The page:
A subreddit dedicated to insightful posts and thoughtful, balanced discussion about atheism specifically and related topics concerning irreligion and religion generally. A note about the subreddit name: The title TrueAtheism makes use of the naming convention on Reddit where the prefix “True” indicates quality. It’s not a reference to ‘truth’ in general. You must facilitate discussion. You may ask questions, but you must include your own insight or opinion. Requesting advice is only allowed if you provide the full context.
The Gospels — Direct Testimonies or Late Writings?
Welcome to my website! Here you will find my blog on apologetics, theology, and culture. You can also request me as a speaker at your next event, follow me on social media, or contact me through this site.
Early dating of the gospels of the bible the four tables give the accepted dates or ranges of dates for the old testament hebrew bible, gospels of the bible new.
If the Gospel of Matthew was written after 70 C. For example, in Matt : “The king was enraged and sent his troops, destroyed those murderers, and burned their city. Is there any evidence this parable was added to a pre C. Three pieces of evidence have usually been advanced to demonstrate that Matthew wrote after 70 C. First, Matthew is dependent upon the Gospel of Mark and Mark is normally dated to the late 60s or early 70s.
Secondly, the Gospel of Matthew has a developed Christology, which suggests a late date towards the end of the first century. Thirdly, the reference to the destruction of a city in Matt can and should be taken as a direct reference to the Jewish War and to the destruction of Jerusalem in particular. None of these arguments is entirely persuasive. Some scholars date it earlier than the 60s. This leaves the reference to the destruction of the city in the parable of the wedding feast as the final piece of evidence for dating Matthew after the Jewish War.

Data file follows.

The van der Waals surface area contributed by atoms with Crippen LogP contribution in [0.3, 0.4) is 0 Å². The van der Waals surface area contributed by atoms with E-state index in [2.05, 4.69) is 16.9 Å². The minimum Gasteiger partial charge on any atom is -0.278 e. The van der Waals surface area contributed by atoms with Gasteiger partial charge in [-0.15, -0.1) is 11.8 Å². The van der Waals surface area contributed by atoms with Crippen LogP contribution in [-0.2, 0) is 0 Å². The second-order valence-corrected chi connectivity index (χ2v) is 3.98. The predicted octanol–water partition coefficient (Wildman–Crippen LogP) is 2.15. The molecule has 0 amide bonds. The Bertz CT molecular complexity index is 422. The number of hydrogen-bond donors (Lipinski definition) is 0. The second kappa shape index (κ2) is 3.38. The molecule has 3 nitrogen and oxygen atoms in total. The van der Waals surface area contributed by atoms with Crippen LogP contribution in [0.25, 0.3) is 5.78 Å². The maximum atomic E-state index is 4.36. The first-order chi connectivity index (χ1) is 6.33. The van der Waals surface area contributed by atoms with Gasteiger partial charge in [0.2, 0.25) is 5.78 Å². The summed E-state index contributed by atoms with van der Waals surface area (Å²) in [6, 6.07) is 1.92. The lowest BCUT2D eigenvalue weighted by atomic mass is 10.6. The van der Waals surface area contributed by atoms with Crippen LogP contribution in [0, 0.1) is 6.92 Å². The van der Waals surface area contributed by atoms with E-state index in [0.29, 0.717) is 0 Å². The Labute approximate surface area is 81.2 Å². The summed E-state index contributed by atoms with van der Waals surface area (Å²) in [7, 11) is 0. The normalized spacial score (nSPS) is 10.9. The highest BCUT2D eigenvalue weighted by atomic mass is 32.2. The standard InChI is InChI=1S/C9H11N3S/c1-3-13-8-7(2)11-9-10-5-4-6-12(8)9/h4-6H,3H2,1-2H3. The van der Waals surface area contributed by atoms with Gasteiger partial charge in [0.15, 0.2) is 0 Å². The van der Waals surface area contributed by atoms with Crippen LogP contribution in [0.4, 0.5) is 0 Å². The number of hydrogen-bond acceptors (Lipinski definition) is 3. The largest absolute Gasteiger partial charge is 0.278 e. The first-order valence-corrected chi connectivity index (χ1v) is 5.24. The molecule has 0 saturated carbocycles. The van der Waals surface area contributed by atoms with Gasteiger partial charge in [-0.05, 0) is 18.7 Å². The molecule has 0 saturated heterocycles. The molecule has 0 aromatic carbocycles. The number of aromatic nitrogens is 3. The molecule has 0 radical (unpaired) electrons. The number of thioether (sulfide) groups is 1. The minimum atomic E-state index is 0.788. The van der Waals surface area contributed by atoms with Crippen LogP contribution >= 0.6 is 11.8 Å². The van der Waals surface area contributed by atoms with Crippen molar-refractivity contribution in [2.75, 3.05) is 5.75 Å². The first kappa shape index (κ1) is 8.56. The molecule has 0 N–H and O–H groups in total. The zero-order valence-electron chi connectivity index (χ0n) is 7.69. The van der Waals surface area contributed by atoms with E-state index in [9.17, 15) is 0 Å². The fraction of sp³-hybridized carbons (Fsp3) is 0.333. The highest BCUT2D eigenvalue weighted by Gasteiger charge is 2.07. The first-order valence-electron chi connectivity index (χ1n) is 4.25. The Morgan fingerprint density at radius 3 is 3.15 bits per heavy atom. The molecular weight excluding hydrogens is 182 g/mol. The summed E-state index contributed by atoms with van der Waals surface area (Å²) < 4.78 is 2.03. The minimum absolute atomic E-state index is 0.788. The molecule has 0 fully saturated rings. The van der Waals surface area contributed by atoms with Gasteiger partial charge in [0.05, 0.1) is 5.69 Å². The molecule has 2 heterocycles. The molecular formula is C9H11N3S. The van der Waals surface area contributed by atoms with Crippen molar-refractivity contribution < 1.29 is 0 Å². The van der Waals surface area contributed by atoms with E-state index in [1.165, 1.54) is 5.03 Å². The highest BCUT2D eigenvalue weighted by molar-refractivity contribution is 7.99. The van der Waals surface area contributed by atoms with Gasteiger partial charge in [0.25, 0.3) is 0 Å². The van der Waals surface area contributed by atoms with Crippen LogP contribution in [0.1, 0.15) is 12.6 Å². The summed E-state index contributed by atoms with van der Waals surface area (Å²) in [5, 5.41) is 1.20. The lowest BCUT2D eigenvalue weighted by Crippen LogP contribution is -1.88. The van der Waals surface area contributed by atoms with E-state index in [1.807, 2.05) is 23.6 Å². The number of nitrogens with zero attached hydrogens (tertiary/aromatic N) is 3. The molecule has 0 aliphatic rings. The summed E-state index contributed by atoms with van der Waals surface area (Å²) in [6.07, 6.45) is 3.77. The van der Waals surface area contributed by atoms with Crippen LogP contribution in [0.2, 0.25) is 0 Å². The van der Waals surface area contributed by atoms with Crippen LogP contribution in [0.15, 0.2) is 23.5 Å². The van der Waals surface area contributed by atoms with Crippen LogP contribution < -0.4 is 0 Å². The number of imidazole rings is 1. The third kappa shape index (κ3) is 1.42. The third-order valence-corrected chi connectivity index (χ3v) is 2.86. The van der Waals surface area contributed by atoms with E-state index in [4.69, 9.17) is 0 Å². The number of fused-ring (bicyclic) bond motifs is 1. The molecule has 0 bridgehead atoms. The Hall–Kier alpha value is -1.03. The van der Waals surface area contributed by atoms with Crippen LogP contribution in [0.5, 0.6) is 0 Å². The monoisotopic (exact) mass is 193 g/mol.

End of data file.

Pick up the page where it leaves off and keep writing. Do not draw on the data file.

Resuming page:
As the question correctly maintains, this is hardly decisive, especially when we take into account the metaphorical nature of the Gospel parables. But even if we assume that this is a direct allusion to the destruction of Jerusalem, the question remains as to why the evangelist referred to this calamitous event in such an indirect way and why there are no further mentions of it in the Gospel. This is one reason why we should be cautious about locating this Gospel in Galilee.
We would expect a Galilean Matthew who lived through the horrors of the conflict to have referenced it in more detail in his Gospel.
Skeptical New Testament scholar Bart Ehrman offers a brief look at how many Bible scholars estimate when the Gospels were written. These estimates are very popular, and not just among skeptical scholars. Many conservative scholars accept them as well. My own view is that they are too late by a couple of decades, but Ehrman correctly reports their popularity in the scholarly community. Before trying to assign dates to particular Gospels, it can be helpful to try to identify a broader range of years in which they were composed.
To begin with, none of the Gospels appears to have been known to the apostle Paul, writing in the 50s.
The Gospel of Luke was written by the same author as the Acts of the Apostles, who refers to Luke as the ‘former account’ of ‘all that Jesus began to do and teach’ .
Their work is like that of a detective—picking up a hint here and a scrap of evidence there. There is an interesting detail about St James which helps date the New Testament accurately. It appears in the work of Justin Martyr. Justin was one of the early Christian writers called the Apostolic Fathers. He lived from AD only one hundred years after the death of Jesus. A convert to the church, he wrote various works defending the Christian faith.
One of the details he recorded is this:. The importance of the use of nicknames in the gospels is an intriguing detail to which the British scholar Richard Bauckham has devoted an entire chapter in his monumental study Jesus and the Eyewitnesses. Only people on the inside circle remember not only nicknames but who coined them and when they were given. Why does it matter? Because modernist scholars and those who would undermine the historical reliability of the New Testament like to suppose that the gospels were written long after the time of Jesus and the apostles.